Unraveling the Origins of Congenital Heart Disease
URMC is known for its great care of infants and children with congenital heart disease, treating patients from Rochester, Buffalo, Syracuse, and beyond. But clinicians and scientists from the Pediatric Cardiology program are also part of something that spans beyond upstate New York – a research network of eleven elite institutions from across the country dedicated to unraveling the origins of congenital heart defects.
As a member of the National Institutes of Health’s Pediatric Cardiac Genomics Consortium, URMC recruits patients (more than 300 to date) and families to help scientists investigate relationships between genetic factors, clinical features and outcomes in congenital heart disease. George A. Porter, M.D., Ph.D., a pediatric cardiologist at Golisano Children’s Hospital, leads the effort, with the help of study coordinator Eileen Taillie.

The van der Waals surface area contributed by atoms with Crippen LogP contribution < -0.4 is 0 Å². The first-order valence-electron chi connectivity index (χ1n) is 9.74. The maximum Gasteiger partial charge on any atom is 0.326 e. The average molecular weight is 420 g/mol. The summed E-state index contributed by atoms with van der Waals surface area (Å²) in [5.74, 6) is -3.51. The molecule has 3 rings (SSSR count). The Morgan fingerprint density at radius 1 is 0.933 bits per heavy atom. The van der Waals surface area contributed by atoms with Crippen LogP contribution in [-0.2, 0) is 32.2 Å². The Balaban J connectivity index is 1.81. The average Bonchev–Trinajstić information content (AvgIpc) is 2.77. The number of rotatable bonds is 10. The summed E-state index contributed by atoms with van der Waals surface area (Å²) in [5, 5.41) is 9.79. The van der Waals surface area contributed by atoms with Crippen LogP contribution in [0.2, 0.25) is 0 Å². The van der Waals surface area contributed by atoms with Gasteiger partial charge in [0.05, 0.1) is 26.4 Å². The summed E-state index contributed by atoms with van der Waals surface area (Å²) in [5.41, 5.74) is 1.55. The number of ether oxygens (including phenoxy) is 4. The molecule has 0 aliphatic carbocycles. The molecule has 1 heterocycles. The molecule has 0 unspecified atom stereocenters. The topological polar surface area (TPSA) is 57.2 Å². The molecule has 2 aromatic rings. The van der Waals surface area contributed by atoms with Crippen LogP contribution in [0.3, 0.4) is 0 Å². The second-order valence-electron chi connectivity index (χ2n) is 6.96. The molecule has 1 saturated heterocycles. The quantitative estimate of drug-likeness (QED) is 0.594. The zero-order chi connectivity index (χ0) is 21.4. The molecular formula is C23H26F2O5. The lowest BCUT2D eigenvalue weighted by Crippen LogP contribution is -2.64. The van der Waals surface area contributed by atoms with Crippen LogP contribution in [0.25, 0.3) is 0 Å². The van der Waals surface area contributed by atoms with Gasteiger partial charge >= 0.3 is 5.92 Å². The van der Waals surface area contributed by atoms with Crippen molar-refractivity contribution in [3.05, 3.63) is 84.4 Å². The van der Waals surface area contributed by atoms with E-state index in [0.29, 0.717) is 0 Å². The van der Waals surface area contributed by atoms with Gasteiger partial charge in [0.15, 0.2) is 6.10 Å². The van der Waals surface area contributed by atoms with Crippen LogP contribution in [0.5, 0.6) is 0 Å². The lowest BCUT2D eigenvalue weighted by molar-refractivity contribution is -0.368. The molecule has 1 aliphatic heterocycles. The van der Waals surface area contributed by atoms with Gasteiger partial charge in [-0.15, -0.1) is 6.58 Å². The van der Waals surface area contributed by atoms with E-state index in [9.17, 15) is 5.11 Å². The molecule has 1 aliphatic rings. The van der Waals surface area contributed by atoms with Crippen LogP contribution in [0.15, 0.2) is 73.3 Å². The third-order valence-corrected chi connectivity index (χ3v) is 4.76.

In a first-of-its-kind study published recently in the journal Nature, the Consortium identified a group of gene mutations that may be behind up to 10 percent of complex congenital heart defects, the most frequent birth defect and a leading cause of infant death. The study is particularly exciting because, up until this point, scientists have understood little about the cause of the disease.
Read more about the new study and URMC’s participation in the Pediatric Genomics Consortium here.
Emily Boynton |
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